Amidst the daily clamor of scandals from the Trump administration, it’s easy to forget about the plight of innocent immigrants who are being deported while thousands of refugees are being denied entry to the United States despite real threats they face in their home countries.
By a unanimous vote in 2016, First Church declared itself a sanctuary congregation that would actively resist “unjust policies and actions that target marginalized people.” It’s time to honor our commitments and transform words into action. To help advance that cause, First Church’s Sanctuary Working Group is hosting a nurture at noon on June 10 where two “Dreamers” will speak about the devastating impacts confronting the immigrant community. Resources also will be provided about how you can make a difference.
Immigrant rights advocate Monica Camacho will share her life story. When she was 7 years old, her parents brought her to the United States from Mexico. Her father is an undocumented construction worker in Baltimore. Now 23 years old, Monica enrolled in 2012 in the Deferred Action for Childhood Arrivals program (DACA), better known as the “Dreamers” initiative created by the Obama administration. But she has two older brothers who were ineligible to apply for DACA because of their age.
Monica, who grew up in Baltimore and is studying elementary education in college, may still face deportation since federal court orders have only temporarily blocked Trump’s efforts to kill DACA. Despite the court orders, the Trump administration still isn’t accepting any new applications from Dreamers, so thousands of young people who grew up in the United States no longer have a clear path toward citizenship. If nothing is done to help them, these young people may be forced to return to countries they do not know, sometimes without their families.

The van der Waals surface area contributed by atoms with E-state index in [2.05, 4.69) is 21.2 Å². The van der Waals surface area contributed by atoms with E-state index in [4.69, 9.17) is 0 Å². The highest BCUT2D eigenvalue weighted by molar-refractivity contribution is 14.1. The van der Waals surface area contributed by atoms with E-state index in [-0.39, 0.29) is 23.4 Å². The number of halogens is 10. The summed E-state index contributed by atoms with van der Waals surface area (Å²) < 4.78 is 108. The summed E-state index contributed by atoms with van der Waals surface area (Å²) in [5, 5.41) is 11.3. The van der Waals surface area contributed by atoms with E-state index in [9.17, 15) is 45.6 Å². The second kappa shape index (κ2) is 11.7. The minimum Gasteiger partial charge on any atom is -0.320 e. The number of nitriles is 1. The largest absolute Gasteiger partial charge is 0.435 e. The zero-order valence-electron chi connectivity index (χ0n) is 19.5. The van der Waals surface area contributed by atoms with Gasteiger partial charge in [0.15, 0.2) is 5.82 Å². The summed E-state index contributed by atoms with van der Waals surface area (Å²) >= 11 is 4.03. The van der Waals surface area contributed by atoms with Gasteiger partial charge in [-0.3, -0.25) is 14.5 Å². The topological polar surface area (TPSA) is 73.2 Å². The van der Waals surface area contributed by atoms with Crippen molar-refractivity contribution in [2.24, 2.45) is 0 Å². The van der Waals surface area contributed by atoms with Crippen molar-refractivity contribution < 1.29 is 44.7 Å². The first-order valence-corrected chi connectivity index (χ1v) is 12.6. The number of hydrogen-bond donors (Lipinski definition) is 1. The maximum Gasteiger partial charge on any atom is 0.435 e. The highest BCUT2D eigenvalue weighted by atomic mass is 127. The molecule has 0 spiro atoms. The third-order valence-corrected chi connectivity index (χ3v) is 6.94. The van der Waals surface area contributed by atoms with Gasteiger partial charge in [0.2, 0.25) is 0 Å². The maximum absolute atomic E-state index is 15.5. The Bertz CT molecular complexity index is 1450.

Jesus Perez is another young Dreamer who came to the United States with his brothers when he was 5 years old. He joined his parents in Baltimore, where his father died 10 years ago from diabetes. He worked as a research assistant at Johns Hopkins University studying health care access for young Latino and African American men in Baltimore. He plans to attend college in the fall and pursue a career in communications and film, which will never happen if he is deported.
People of faith cannot stand by without raising our voices to demand change. Christianity, Judaism, Islam, and other religions all state that immigrants should be welcomed. In the Hebrew Bible, the Lord commanded Moses that “you shall love the alien as yourself, for you were aliens in the land of Egypt.” Jesus Christ was a persecuted immigrant who fled from his homeland to avoid death, and he called on his disciples to welcome strangers. The Quran teaches believers to protect the vulnerable.
At the nurture, First Church member and attorney Peter Tracey also will describe the disturbing changes he has seen in federal immigration courts where he volunteers to represent immigrants. Some Republicans in Congress even want to jail elected officials in sanctuary cities who seek to protect immigrants from unwarranted federal raids.
First Church is a member of the DMV Sanctuary Congregation Network, a group of local faith communities that have committed to protect the rights of immigrants and refugees. We hope you’ll join us on June 10 to hear more about how you can help in this important civil rights struggle.